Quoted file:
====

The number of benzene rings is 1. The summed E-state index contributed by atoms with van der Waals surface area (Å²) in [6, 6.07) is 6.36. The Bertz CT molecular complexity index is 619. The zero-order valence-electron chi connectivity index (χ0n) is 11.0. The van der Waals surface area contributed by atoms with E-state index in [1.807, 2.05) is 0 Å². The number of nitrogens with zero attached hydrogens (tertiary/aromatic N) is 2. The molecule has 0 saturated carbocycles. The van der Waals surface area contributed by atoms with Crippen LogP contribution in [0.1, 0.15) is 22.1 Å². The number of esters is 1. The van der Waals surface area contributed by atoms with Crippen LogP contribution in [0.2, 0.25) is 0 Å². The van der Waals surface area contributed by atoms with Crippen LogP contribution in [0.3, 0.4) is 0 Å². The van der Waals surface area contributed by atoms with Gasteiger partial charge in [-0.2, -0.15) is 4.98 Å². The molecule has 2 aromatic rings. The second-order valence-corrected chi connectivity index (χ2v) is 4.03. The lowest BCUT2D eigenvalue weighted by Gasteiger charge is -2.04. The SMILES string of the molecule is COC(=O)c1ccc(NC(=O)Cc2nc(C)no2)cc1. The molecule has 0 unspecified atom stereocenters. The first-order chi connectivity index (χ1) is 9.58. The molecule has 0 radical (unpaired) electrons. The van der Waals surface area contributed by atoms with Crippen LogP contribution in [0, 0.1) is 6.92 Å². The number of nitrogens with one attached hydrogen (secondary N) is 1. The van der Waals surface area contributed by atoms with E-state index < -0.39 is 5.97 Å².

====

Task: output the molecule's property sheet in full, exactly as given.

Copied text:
The number of benzene rings is 1. The summed E-state index contributed by atoms with van der Waals surface area (Å²) in [6, 6.07) is 6.36. The Bertz CT molecular complexity index is 619. The zero-order valence-electron chi connectivity index (χ0n) is 11.0. The van der Waals surface area contributed by atoms with E-state index in [1.807, 2.05) is 0 Å². The number of nitrogens with zero attached hydrogens (tertiary/aromatic N) is 2. The molecule has 0 saturated carbocycles. The van der Waals surface area contributed by atoms with Crippen LogP contribution in [0.1, 0.15) is 22.1 Å². The number of esters is 1. The van der Waals surface area contributed by atoms with Crippen LogP contribution in [0.2, 0.25) is 0 Å². The van der Waals surface area contributed by atoms with Crippen LogP contribution in [0.3, 0.4) is 0 Å². The van der Waals surface area contributed by atoms with Gasteiger partial charge in [-0.2, -0.15) is 4.98 Å². The molecule has 2 aromatic rings. The second-order valence-corrected chi connectivity index (χ2v) is 4.03. The lowest BCUT2D eigenvalue weighted by Gasteiger charge is -2.04. The SMILES string of the molecule is COC(=O)c1ccc(NC(=O)Cc2nc(C)no2)cc1. The molecule has 0 unspecified atom stereocenters. The first-order chi connectivity index (χ1) is 9.58. The molecule has 0 radical (unpaired) electrons. The van der Waals surface area contributed by atoms with Crippen LogP contribution in [0, 0.1) is 6.92 Å². The number of nitrogens with one attached hydrogen (secondary N) is 1. The van der Waals surface area contributed by atoms with E-state index < -0.39 is 5.97 Å².